Statistical Analysis: Is Liverpool’s Defence Really That Bad?

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*The stats in this article are gathered manually from Squawka. Minutes include stoppage time. Offensive, Defensive and Net rating are the totals per 100 minutes. 

It’s silly season yet again. A lot has been made of Liverpool’s transfer dealings and the Virgil van Dijk saga in particular. And while without a doubt the Dutchman will improve our current squad (check out the scouting report by Alex Barilaro) he has become a sort of a messiah for some supporters. Naby Keita is seen as a box to box monster, that will help put an end to our poor defensive record. The Reds’ defensive struggles over the last 7 seasons have been well documented – LFC has failed to concede fewer than 40 goals in every season since 2009/2010, while conceding 50 in 2013/2014 and 2015/2016.

All the way through last season Jurgen Klopp insisted that there was an improvement in the way we defend. And to be fair to him the team did concede 8 fewer goals than in the German’s first season. With that in mind the same old problems continued to torture our defence and make fans fume over the inability of the team to stop the leakage – set pieces, dumb back passes, failed clearances, mental and positional mistakes… you name it. But something changed at the end of the season. LFC finished the year with 5 cleans sheets out of the last 6 matches and managed to hold on to the 4th spot that was seemingly slipping away.

The struggle

So where does this all come from? The answer is simple – line up selection. The Liverpool squad and especially the defence has been plagued with injures ever since Jurgen Klopp took control at Anfield. In the winter of 2015 we had to loan in Steven Caulker in order to be able to even have enough centre-backs in the squad. Last season our starting pair in the heart of the defence was Dejan Lovren and Joel Matip, who started together in only 18 league games. The squad didn’t really have a third choice central defender once the whole Sakho saga unfolded, Ragnar Klavan was brought to be fourth choice. Furthermore the manager put his faith in Alberto Moreno last summer and was let down leading to a right winger playing the majority of minutes at left-back. The starting goalie was changed a twice in the first quarter of the season. The whole state of our defence was a mess from day one of the season. And yet in all the chaos the team managed to improve defensively by 8 goals compared to previous year.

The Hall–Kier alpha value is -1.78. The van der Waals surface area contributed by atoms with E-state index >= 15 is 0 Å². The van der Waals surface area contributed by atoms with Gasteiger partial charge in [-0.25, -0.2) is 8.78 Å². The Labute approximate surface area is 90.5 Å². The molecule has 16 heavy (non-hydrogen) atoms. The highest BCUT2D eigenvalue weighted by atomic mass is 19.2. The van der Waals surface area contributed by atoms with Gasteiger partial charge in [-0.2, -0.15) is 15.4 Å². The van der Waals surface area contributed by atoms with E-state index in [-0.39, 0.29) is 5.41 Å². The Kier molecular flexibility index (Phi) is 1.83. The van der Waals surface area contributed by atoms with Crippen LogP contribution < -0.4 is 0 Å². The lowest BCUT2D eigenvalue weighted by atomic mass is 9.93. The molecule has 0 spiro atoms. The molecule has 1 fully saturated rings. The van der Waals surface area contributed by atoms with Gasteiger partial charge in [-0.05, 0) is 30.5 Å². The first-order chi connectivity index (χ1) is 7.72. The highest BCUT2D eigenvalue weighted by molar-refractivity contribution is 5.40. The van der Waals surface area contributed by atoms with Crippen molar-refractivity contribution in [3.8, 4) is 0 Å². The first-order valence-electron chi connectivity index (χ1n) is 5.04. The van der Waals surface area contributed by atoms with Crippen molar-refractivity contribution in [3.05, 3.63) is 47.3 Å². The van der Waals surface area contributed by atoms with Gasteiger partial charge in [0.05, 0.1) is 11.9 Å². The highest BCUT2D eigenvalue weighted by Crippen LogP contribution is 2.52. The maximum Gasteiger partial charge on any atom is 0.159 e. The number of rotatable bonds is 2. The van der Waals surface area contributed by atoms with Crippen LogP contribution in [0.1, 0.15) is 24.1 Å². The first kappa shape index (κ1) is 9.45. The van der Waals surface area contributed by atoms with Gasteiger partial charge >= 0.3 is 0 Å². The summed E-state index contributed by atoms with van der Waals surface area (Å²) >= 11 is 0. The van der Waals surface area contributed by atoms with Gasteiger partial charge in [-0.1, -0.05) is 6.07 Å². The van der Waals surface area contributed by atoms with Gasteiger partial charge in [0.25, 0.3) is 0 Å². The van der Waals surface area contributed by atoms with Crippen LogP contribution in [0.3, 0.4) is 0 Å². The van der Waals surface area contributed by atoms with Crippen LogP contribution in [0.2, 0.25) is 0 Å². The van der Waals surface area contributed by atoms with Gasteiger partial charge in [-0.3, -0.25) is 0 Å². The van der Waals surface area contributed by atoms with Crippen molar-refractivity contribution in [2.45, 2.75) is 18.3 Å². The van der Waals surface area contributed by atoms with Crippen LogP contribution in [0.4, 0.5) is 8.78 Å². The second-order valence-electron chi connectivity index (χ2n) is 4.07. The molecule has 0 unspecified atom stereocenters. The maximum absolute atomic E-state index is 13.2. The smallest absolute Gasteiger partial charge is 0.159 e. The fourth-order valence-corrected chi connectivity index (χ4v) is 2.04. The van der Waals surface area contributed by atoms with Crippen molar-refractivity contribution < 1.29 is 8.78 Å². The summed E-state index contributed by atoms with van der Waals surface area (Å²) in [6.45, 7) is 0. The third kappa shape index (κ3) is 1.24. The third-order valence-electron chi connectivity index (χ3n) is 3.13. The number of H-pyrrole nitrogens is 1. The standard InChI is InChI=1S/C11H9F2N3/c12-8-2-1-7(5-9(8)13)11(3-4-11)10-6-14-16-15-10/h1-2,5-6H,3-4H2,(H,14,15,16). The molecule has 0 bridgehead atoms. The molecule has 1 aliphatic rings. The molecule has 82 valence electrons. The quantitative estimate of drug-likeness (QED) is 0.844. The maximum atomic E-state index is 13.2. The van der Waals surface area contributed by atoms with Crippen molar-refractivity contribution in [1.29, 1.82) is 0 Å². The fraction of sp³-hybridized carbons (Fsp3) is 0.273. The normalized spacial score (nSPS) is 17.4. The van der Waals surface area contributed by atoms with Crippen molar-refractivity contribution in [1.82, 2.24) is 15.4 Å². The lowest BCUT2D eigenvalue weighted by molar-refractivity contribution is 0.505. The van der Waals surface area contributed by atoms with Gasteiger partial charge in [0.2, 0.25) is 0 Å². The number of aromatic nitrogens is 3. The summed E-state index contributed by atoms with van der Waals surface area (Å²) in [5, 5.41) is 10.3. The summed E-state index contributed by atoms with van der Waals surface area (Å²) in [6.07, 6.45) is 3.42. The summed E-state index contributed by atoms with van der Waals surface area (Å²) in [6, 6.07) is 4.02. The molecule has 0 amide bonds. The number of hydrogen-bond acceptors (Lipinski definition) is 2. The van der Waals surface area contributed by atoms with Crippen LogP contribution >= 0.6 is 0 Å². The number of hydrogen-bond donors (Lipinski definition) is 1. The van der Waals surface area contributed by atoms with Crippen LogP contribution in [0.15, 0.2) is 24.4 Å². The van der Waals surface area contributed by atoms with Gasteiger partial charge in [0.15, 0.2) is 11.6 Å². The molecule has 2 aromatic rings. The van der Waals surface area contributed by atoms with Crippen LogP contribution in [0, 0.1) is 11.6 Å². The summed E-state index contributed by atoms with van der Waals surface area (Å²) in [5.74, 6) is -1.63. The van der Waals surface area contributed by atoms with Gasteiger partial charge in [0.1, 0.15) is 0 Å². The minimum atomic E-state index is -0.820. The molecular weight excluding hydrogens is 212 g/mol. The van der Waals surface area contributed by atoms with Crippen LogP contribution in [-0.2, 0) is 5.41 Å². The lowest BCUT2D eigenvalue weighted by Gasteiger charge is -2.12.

The two faces of the Liverpool defence

For the purpose of this piece I will not look at our goalkeepers and full-backs. The situation in those positions is pretty clear and I think there is a consensus among fans. We need a left-back. Trent Alexander-Arnold and Nathaniel Clyne are good enough to carry the load at right-back. The goalie situation is not ideal but supporters don’t mind seeing Simon Mignolet between the sticks anymore and very few people have given up on Loris Karius. Other than a few mistakes by Karius those positions last season were solid in open play, without providing anything spectacular. Set piece defending was a problem for the team as a whole so it’s not fair to single anyone out. With that out of the way, what about our centre-backs?